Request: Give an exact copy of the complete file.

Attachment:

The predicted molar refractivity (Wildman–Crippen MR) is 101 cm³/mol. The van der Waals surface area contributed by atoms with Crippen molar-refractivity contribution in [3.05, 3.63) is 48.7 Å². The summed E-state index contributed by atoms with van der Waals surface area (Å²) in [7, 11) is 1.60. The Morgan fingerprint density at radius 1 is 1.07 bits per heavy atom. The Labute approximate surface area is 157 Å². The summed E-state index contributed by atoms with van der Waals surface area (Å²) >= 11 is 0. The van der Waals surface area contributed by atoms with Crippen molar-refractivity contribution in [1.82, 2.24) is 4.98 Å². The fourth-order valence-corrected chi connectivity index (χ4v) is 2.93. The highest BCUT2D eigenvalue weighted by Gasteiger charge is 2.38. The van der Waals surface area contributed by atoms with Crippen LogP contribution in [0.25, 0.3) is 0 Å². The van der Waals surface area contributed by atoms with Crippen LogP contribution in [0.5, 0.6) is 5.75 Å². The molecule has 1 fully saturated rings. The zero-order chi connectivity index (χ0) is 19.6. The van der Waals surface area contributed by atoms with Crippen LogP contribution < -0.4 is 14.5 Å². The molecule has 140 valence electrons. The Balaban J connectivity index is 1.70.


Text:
The predicted molar refractivity (Wildman–Crippen MR) is 101 cm³/mol. The van der Waals surface area contributed by atoms with Crippen molar-refractivity contribution in [3.05, 3.63) is 48.7 Å². The summed E-state index contributed by atoms with van der Waals surface area (Å²) in [7, 11) is 1.60. The Morgan fingerprint density at radius 1 is 1.07 bits per heavy atom. The Labute approximate surface area is 157 Å². The summed E-state index contributed by atoms with van der Waals surface area (Å²) >= 11 is 0. The van der Waals surface area contributed by atoms with Crippen molar-refractivity contribution in [1.82, 2.24) is 4.98 Å². The fourth-order valence-corrected chi connectivity index (χ4v) is 2.93. The highest BCUT2D eigenvalue weighted by Gasteiger charge is 2.38. The van der Waals surface area contributed by atoms with Crippen LogP contribution in [0.25, 0.3) is 0 Å². The van der Waals surface area contributed by atoms with Crippen LogP contribution in [0.5, 0.6) is 5.75 Å². The molecule has 1 fully saturated rings. The zero-order chi connectivity index (χ0) is 19.6. The van der Waals surface area contributed by atoms with Crippen LogP contribution < -0.4 is 14.5 Å². The molecule has 140 valence electrons. The Balaban J connectivity index is 1.70.